Traditional amateur video producers’ use of the Internet: making connections in a complex and contested environment

Hondros, J.J. 2013. Traditional amateur video producers’ use of the Internet: making connections in a complex and contested environment. PhD thesis University of Westminster School of Media, Arts and Design

TitleTraditional amateur video producers’ use of the Internet: making connections in a complex and contested environment
TypePhD thesis
AuthorsHondros, J.J.
Abstract

The Internet has been adopted as a video distribution technology by different

categories of amateur video producers who were using other distribution

methods prior to its advent. I conducted a one-year ethnographic study of

amateur producers from three such categories (public access television

producers, video activists, and film and television fans) to understand their

reasons for this adoption, how they used this technology, and the interactions

with their audiences that followed from its use, analysing my findings within a

new materialist framework. I found that the producers had a diverse set of

reasons for going online and that these largely depended on their specific

circumstances, and on how they saw the online environment in relation to their

overall objectives as video makers. These circumstances and objectives also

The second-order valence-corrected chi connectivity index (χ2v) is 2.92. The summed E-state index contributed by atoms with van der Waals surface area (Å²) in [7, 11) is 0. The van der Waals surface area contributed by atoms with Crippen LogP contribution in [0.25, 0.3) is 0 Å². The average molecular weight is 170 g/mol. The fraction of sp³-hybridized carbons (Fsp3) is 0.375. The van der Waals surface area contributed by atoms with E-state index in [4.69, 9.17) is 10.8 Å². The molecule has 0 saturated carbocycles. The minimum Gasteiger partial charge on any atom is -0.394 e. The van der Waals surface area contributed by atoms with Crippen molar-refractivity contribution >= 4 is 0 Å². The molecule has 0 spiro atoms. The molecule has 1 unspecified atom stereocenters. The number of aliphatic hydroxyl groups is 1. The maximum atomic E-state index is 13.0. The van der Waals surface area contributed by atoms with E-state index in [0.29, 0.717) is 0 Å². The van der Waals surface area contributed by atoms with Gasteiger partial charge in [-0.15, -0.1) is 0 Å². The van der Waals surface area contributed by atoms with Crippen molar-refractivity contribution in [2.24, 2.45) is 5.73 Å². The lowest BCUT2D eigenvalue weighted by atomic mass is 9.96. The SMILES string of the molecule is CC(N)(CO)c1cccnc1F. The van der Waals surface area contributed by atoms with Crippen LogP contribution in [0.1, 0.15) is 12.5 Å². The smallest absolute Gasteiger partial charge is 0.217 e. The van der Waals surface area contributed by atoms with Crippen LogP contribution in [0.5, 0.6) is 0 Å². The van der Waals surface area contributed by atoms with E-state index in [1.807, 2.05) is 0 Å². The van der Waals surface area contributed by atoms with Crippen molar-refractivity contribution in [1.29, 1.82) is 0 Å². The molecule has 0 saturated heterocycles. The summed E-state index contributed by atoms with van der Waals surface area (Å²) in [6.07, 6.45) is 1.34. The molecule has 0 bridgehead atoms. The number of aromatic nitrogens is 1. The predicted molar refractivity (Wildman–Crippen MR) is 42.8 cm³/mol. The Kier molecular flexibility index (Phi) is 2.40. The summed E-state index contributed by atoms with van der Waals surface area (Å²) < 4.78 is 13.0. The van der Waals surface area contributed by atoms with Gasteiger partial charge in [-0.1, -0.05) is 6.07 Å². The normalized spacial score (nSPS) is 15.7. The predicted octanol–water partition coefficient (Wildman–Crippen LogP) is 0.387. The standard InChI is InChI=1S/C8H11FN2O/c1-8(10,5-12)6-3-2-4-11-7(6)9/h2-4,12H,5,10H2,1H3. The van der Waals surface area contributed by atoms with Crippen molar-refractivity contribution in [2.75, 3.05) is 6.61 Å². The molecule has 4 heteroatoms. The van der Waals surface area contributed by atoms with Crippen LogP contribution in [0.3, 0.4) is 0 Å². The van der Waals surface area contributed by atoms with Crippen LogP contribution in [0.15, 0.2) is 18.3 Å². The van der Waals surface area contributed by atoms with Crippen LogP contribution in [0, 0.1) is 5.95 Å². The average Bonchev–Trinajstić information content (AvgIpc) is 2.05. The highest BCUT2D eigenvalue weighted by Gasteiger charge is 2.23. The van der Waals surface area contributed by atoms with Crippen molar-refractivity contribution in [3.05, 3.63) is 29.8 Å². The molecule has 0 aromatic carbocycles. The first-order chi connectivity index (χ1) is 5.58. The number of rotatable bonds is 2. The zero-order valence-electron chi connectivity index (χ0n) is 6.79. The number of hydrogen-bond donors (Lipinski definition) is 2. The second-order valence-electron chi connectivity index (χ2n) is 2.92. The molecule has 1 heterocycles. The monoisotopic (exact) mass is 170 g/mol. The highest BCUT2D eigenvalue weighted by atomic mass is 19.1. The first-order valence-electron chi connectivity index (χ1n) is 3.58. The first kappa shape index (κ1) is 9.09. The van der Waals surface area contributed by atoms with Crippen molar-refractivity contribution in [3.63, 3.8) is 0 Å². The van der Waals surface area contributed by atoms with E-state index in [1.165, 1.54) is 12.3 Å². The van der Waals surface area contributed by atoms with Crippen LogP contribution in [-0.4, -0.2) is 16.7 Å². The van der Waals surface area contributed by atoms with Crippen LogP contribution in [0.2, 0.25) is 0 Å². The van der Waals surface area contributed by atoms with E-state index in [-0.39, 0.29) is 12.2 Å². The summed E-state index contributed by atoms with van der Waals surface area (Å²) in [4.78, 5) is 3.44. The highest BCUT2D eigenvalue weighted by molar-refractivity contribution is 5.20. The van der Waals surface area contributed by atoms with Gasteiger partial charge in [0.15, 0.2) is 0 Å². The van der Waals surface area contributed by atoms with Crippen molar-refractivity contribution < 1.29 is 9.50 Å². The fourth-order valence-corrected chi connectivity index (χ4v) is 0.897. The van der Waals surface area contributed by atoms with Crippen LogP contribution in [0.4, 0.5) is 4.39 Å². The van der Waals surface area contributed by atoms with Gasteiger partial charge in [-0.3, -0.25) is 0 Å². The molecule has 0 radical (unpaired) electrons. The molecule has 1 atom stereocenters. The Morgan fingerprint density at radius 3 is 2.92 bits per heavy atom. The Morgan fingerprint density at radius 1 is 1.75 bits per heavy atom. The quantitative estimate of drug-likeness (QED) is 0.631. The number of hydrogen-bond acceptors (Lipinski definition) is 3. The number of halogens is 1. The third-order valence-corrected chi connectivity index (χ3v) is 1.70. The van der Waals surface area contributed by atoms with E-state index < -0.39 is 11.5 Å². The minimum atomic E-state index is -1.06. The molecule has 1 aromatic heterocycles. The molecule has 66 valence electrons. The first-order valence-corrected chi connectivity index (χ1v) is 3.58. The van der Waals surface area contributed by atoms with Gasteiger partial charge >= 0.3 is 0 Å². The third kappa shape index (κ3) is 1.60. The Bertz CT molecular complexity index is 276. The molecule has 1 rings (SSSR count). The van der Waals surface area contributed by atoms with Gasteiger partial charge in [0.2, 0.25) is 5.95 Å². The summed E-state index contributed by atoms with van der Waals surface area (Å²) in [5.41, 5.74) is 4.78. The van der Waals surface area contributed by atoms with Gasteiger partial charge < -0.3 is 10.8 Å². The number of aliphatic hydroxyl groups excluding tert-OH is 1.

meant that some producers resisted going online at all, or used the technology

in a restricted way, and that traditional distribution methods continued to exist in some form alongside the Internet-based ones. The producers assembled

together different people and technologies to distribute their videos, which was often a complex and contested process, typically resulting in distribution

assemblages that were precarious and that required on-going maintenance.

These assemblages used a wide variety of technological components, selected

for a broad range of reasons, which also largely reflected the specific

circumstances and objectives of the producers. I also found that the producers

varied considerably in their attitude towards audience engagement, as well as in the methods they used to achieve it, and in the success of those methods.

Some were in fact indifferent to it, while others considered it a critical part of their activities. While some were successful in producing sustained interactions with their audiences, others failed to do so. These findings enrich and

problematize our current understanding of this emergent phenomenon.

Year2013
FileJohn_James_HONDROS_2013.pdf
Publication dates
Completed2013

Related outputs

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